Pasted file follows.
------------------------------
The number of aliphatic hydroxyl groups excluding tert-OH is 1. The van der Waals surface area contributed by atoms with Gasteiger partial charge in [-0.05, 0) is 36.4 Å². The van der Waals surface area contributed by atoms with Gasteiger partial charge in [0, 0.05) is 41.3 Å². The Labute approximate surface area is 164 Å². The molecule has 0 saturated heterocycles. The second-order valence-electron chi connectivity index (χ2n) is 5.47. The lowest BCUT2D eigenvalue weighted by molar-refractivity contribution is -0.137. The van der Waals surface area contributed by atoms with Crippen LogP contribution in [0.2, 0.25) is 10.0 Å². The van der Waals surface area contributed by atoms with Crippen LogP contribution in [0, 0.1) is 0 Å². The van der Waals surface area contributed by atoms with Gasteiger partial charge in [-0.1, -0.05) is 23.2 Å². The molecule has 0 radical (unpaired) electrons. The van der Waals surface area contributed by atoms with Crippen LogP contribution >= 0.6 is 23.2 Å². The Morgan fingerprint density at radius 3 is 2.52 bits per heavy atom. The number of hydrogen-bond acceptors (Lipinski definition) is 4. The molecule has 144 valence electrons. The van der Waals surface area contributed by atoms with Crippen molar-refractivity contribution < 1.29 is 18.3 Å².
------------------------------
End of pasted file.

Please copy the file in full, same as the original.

The number of aliphatic hydroxyl groups excluding tert-OH is 1. The van der Waals surface area contributed by atoms with Gasteiger partial charge in [-0.05, 0) is 36.4 Å². The van der Waals surface area contributed by atoms with Gasteiger partial charge in [0, 0.05) is 41.3 Å². The Labute approximate surface area is 164 Å². The molecule has 0 saturated heterocycles. The second-order valence-electron chi connectivity index (χ2n) is 5.47. The lowest BCUT2D eigenvalue weighted by molar-refractivity contribution is -0.137. The van der Waals surface area contributed by atoms with Crippen LogP contribution in [0.2, 0.25) is 10.0 Å². The van der Waals surface area contributed by atoms with Crippen LogP contribution in [0, 0.1) is 0 Å². The van der Waals surface area contributed by atoms with Gasteiger partial charge in [-0.1, -0.05) is 23.2 Å². The molecule has 0 radical (unpaired) electrons. The van der Waals surface area contributed by atoms with Crippen LogP contribution >= 0.6 is 23.2 Å². The Morgan fingerprint density at radius 3 is 2.52 bits per heavy atom. The number of hydrogen-bond acceptors (Lipinski definition) is 4. The molecule has 144 valence electrons. The van der Waals surface area contributed by atoms with Crippen molar-refractivity contribution < 1.29 is 18.3 Å².